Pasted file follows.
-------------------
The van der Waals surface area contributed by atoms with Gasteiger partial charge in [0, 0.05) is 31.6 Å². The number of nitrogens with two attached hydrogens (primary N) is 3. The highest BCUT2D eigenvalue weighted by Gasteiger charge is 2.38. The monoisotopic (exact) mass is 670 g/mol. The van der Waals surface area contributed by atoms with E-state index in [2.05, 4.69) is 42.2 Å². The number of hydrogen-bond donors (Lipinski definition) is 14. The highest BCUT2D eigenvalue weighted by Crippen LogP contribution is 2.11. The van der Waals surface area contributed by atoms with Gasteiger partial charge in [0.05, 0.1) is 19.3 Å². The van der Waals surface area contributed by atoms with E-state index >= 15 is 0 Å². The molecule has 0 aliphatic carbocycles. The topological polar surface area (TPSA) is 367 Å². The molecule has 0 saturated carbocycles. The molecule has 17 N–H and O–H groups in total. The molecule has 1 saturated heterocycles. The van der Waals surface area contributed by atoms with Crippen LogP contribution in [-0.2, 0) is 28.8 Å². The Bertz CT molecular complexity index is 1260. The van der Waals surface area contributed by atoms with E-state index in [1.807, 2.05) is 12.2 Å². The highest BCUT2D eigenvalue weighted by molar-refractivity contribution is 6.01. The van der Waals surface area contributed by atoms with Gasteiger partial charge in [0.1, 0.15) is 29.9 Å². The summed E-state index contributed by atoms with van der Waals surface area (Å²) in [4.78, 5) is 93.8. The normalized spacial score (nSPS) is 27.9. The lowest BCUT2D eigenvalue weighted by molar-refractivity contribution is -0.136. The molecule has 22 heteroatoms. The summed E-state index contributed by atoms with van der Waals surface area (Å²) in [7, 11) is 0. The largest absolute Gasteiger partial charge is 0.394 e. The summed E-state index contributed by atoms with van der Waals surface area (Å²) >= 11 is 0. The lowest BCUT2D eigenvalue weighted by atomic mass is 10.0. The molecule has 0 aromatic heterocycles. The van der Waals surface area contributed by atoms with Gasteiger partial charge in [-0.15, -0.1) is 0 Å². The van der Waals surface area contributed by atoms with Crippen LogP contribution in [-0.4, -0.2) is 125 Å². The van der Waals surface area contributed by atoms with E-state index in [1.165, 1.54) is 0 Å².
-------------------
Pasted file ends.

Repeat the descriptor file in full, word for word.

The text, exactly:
The van der Waals surface area contributed by atoms with Gasteiger partial charge in [0, 0.05) is 31.6 Å². The number of nitrogens with two attached hydrogens (primary N) is 3. The highest BCUT2D eigenvalue weighted by Gasteiger charge is 2.38. The monoisotopic (exact) mass is 670 g/mol. The van der Waals surface area contributed by atoms with E-state index in [2.05, 4.69) is 42.2 Å². The number of hydrogen-bond donors (Lipinski definition) is 14. The highest BCUT2D eigenvalue weighted by Crippen LogP contribution is 2.11. The van der Waals surface area contributed by atoms with Gasteiger partial charge in [0.05, 0.1) is 19.3 Å². The van der Waals surface area contributed by atoms with E-state index >= 15 is 0 Å². The molecule has 0 aliphatic carbocycles. The topological polar surface area (TPSA) is 367 Å². The molecule has 0 saturated carbocycles. The molecule has 17 N–H and O–H groups in total. The molecule has 1 saturated heterocycles. The van der Waals surface area contributed by atoms with Crippen LogP contribution in [-0.2, 0) is 28.8 Å². The Bertz CT molecular complexity index is 1260. The van der Waals surface area contributed by atoms with E-state index in [1.807, 2.05) is 12.2 Å². The highest BCUT2D eigenvalue weighted by molar-refractivity contribution is 6.01. The van der Waals surface area contributed by atoms with Gasteiger partial charge in [0.1, 0.15) is 29.9 Å². The summed E-state index contributed by atoms with van der Waals surface area (Å²) in [4.78, 5) is 93.8. The normalized spacial score (nSPS) is 27.9. The lowest BCUT2D eigenvalue weighted by molar-refractivity contribution is -0.136. The molecule has 22 heteroatoms. The summed E-state index contributed by atoms with van der Waals surface area (Å²) in [7, 11) is 0. The largest absolute Gasteiger partial charge is 0.394 e. The summed E-state index contributed by atoms with van der Waals surface area (Å²) >= 11 is 0. The lowest BCUT2D eigenvalue weighted by atomic mass is 10.0. The molecule has 0 aromatic heterocycles. The van der Waals surface area contributed by atoms with Gasteiger partial charge in [-0.15, -0.1) is 0 Å². The van der Waals surface area contributed by atoms with Crippen LogP contribution in [-0.4, -0.2) is 125 Å². The van der Waals surface area contributed by atoms with E-state index in [1.165, 1.54) is 0 Å².